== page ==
The Career Audible: Successfully Making a Career Transition and Sticking – Tips from Harvard Law Student Turned NFL Coach

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Making a career change can be tough, but in the end, it is all worth it. (Image via Pexels)

A little over a year ago, I made the decision to transition from collegiate strength and conditioning coach to work towards making a broader scale impact on a collegiate athletic department and the student-athletes.

This past summer, I was provided the opportunity to join TCU’s staff as a Marketing Assistant with Group Ticket Sales. The transition process was not easy but definitely rewarding; so, I want to share with you how to make a drastic transition, such as this, happen.

I couldn’t go about sharing this information without the help of the ultimate career changer, the author of Call an Audible: Let My Pivot from Harvard Law to NFL Coach Inspire Your Transition, Coach Daron K. Roberts. I got a chance to connect with Coach Roberts after reading his book and noticing that our journeys had very strong similarities with his being on a much grander scale. We collaborated to be able to share the process of successfully making a career transition with you.

Just Get in the Building

When you are committed to making a career transition or breaking into an industry, the mission is to start by getting in the building. Coach Daron K. Roberts emphasizes the three keys to getting in the building are gathering intel, crafting a strategy, and casting a wide net.

Gather Intel

The most important part of the process is gathering intel. Within this process, you are creating a significant database, which will inform you about the sector itself as well as the people within the sector. Treat this process as a CIA investigation and try to pull together all relevant information.

When transitioning from Harvard Law to the NFL, Roberts gathered an abundance of intel about the NFL coaching profession and the coaches within it. He did the following: “I went through the website of every NFL team, every bio of every coach on the staff and created an Excel sheet that gave me key pieces of information. If I saw that a coach was from the state of Texas or attended the University of Texas, then I noted that down.”

Roberts also read as many books about coaching and books written by coaches as he could. These included John Gruden’s Do You Love Football?!, Bill Walsh’s The Score Takes Care of Itself, John Wooden’s Wooden on Leadership among others.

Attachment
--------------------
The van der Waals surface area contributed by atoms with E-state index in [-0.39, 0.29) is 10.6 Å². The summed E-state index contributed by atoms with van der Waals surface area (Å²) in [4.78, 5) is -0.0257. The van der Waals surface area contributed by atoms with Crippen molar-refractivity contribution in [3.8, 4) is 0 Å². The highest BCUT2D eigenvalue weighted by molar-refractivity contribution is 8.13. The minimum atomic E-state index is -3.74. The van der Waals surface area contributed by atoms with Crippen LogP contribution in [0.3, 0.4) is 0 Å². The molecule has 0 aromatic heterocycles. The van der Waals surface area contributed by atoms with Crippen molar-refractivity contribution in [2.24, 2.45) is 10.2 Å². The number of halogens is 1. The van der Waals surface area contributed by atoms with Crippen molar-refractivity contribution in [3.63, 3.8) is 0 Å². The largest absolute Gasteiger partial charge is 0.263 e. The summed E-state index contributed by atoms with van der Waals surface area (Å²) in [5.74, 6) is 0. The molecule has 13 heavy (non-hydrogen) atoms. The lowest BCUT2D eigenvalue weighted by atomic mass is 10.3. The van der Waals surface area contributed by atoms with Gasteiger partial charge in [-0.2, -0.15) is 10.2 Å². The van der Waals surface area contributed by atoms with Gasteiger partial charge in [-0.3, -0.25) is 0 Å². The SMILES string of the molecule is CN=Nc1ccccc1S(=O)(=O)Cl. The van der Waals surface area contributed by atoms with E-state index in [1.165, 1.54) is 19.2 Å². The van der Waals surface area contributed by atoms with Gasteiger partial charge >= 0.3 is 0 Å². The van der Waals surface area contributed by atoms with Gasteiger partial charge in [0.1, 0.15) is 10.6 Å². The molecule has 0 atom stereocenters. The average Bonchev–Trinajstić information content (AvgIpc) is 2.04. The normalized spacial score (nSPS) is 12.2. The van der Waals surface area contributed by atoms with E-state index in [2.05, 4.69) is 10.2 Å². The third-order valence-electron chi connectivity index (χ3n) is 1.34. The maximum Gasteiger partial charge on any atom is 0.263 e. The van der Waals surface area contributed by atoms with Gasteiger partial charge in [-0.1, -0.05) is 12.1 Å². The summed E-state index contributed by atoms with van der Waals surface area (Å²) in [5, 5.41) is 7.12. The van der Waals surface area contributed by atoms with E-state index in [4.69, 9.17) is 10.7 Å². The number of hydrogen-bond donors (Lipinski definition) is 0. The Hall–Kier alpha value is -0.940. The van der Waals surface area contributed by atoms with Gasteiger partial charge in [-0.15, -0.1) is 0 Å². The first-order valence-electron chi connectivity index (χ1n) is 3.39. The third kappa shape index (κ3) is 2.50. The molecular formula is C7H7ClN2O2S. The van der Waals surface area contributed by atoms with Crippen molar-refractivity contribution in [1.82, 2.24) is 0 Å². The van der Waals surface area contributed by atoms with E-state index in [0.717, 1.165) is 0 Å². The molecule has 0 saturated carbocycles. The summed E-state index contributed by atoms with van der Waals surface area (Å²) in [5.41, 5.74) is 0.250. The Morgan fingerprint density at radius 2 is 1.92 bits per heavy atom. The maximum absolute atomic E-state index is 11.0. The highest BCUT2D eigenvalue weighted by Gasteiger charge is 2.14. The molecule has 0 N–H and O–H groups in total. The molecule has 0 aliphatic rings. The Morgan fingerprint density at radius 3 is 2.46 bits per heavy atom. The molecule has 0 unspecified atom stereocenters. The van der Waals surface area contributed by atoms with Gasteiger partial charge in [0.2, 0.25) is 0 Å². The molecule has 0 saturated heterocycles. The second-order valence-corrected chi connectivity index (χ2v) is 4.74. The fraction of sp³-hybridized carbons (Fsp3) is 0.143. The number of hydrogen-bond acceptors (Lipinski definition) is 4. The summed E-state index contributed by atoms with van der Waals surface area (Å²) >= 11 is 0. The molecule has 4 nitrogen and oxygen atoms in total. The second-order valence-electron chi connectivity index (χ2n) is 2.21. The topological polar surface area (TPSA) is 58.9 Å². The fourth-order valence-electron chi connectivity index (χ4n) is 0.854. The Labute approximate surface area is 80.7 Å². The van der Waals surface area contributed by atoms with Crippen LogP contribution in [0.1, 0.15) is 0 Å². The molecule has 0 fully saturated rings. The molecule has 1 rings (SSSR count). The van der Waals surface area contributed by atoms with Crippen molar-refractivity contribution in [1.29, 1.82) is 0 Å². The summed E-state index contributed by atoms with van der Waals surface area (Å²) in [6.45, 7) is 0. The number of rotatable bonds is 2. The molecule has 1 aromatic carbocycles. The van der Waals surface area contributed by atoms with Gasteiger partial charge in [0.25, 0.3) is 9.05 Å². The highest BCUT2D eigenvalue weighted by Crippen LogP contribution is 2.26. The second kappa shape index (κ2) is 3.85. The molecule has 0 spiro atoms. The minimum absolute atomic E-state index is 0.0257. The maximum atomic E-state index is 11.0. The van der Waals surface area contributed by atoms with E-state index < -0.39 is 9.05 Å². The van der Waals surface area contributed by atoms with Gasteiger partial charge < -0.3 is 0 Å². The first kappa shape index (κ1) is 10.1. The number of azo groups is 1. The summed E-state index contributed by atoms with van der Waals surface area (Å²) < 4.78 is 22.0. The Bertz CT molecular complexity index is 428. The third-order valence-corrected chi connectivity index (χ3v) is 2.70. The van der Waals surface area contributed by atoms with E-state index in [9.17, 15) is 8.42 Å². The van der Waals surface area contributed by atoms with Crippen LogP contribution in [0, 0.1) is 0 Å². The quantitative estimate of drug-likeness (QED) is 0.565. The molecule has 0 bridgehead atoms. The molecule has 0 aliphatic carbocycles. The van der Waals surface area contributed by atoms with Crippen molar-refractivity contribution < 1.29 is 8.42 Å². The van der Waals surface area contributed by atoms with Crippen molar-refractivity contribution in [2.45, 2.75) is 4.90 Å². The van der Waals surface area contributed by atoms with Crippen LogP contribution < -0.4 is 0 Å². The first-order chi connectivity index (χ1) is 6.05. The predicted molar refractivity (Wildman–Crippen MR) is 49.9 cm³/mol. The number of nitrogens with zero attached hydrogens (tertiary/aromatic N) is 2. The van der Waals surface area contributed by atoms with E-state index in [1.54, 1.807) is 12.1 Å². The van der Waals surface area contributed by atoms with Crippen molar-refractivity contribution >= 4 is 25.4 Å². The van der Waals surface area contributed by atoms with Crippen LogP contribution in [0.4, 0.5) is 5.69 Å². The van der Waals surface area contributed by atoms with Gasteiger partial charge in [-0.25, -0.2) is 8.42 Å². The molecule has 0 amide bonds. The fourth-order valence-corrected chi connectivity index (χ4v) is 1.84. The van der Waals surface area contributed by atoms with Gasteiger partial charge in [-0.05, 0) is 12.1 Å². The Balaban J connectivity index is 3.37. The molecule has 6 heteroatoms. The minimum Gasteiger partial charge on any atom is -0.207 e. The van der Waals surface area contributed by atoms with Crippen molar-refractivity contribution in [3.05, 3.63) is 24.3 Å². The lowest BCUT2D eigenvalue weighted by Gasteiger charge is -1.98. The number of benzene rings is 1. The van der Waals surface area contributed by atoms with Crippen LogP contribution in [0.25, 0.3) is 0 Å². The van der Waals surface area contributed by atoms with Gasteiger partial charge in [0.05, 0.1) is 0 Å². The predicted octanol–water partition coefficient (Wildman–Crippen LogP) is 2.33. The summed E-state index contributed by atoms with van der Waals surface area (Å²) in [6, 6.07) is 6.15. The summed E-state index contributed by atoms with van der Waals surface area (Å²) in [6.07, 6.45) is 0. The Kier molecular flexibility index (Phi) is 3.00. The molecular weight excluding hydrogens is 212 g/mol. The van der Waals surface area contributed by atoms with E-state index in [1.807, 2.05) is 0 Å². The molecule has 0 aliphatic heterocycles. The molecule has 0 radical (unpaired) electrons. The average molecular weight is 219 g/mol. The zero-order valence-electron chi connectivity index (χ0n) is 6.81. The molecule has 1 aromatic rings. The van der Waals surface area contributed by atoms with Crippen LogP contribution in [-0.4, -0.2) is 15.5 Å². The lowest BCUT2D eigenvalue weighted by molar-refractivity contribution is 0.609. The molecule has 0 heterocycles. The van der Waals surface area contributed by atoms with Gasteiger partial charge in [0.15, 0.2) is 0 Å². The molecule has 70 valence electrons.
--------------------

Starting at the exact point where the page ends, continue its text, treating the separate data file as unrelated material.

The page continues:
Roberts constructed this immense database from which he found the unique ties between his background, the coaching profession, and the coaches he was studying. It was then time to use that information to start crafting his strategy.

Craft a Strategy

Once the intel is gathered and the database is created, it is time to start putting the information to work for you by preparing for the outreach process. When reaching out to professionals, you have to be able to stand out when you connect with them. They have a lot of emails and information coming their way, and you have to make it worthwhile for them to respond to you.

If you are telling someone you are seeking a career change, it can’t just be, “Oh, I just want to try something new.” Don’t waste anyone’s time. The message has to exude that you are serious about making an impact on this new path, and it should state why you want it.

During my transition, I sent emails requesting to conduct informational interviews to connect with professionals in college athletics. I explained that I loved the world of strength and conditioning and the close interaction with the student-athletes, but my passion and focus was to be able to make an even greater and broader scale impact on an athletics organization and the experience of the student-athletes.

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Coach Roberts employed a similar strategy in that he started by figuring out what made him suited for his new field. He stated to me, “All that I could hang my hat on was that Harvard Law School is the most demanding educational school in the world, and I thrived in that environment for three years.”

He continued, “I am going to take that same work ethic to your team… and I am going to work for free.” Especially in a high demand field such as sports and entertainment, you often have to be willing to work for free or very little pay starting off. Stating up front that you realize this fact and are willing to endure the sacrifice and put in the necessary work establishes more credibility and shows your dedication to the transition.